The AIIDE 2013 committee invited proposals for one- to two-day workshops to be held on October 14-15. Workshop participants had the opportunity to meet and discuss issues with a selected focus — providing an informal setting for active exchange among researchers, developers, and users on topics of current interest. Members of all segments of the AI in Digital Entertainment community as well as industry researchers were encouraged to submit proposals. Organizers were highly encouraged to propose alternative formats beyond paper/poster presentations, and encouraged the submission and presentation of position papers that discuss new research ideas. Workshop papers were published as technical reports and archived in the AAAI digital library.
AIIDE-13 featured a Doctoral Consortium in which Ph.D. students were invited to discuss and explore their research interests and career objectives with a panel of established researchers in AIIDE-related fields. The consortium was intended primarily for early-stage Ph.D. students who have either not yet proposed their thesis topic or have recently done so. Ph.D. students selected for the Doctoral Consortium had the opportunity to present their research proposals at the DC session and/or at the poster session. Additionally, each student was paired with a mentor, a senior member of the AIIDE community.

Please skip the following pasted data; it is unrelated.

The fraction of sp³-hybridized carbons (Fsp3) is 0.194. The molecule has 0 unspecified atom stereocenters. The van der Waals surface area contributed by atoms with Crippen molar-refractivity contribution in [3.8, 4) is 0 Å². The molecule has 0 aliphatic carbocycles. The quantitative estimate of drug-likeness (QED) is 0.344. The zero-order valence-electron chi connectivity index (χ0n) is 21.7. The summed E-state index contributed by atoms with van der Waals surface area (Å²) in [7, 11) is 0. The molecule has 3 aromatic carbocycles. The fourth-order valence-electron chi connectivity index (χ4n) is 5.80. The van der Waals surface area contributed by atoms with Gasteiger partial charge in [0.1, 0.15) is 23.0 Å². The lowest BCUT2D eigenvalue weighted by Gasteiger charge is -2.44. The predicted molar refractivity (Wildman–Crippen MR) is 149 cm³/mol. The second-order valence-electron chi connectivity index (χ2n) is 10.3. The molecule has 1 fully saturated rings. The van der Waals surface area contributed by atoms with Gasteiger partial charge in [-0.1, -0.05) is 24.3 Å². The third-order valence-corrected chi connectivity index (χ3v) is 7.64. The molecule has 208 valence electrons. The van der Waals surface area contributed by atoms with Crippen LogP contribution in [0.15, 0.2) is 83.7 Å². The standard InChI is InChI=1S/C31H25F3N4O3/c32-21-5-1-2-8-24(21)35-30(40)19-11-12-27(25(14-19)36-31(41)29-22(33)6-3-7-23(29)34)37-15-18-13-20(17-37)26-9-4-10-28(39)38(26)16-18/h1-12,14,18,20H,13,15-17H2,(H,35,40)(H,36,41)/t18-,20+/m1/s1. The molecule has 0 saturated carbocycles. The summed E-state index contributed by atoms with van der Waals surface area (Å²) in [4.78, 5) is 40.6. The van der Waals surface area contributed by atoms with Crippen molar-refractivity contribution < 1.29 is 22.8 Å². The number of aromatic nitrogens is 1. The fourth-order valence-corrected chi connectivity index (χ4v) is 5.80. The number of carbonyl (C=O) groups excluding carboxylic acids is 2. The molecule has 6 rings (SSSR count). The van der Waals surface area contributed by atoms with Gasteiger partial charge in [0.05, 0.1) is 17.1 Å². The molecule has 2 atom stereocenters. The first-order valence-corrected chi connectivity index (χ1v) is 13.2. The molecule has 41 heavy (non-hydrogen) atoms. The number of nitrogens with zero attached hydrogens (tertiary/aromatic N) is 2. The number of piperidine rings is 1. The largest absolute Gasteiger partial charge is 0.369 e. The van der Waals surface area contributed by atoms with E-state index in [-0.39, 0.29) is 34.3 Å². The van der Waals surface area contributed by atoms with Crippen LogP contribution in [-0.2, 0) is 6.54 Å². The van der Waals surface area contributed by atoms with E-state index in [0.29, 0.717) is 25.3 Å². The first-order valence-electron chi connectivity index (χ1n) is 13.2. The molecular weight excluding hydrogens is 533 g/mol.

Gita Sukthankar (University of Central Florida)
Ian Horswill (Northwestern University)
Local Arrangements Chair
Magy Seif El-Nasr (Northeastern University)
Kevin Dill (Lockheed Martin/Northeastern University)
Julian Togelius (IT University of Copenhagen)
Doctoral Symposium Cochairs
Gillian Smith (Northeastern University)
Adam Smith (University of Washington)
Playable Experiences Chair
Michael Mateas (University of California, Santa Cruz)
Michael Buro and David Churchill (University of Alberta)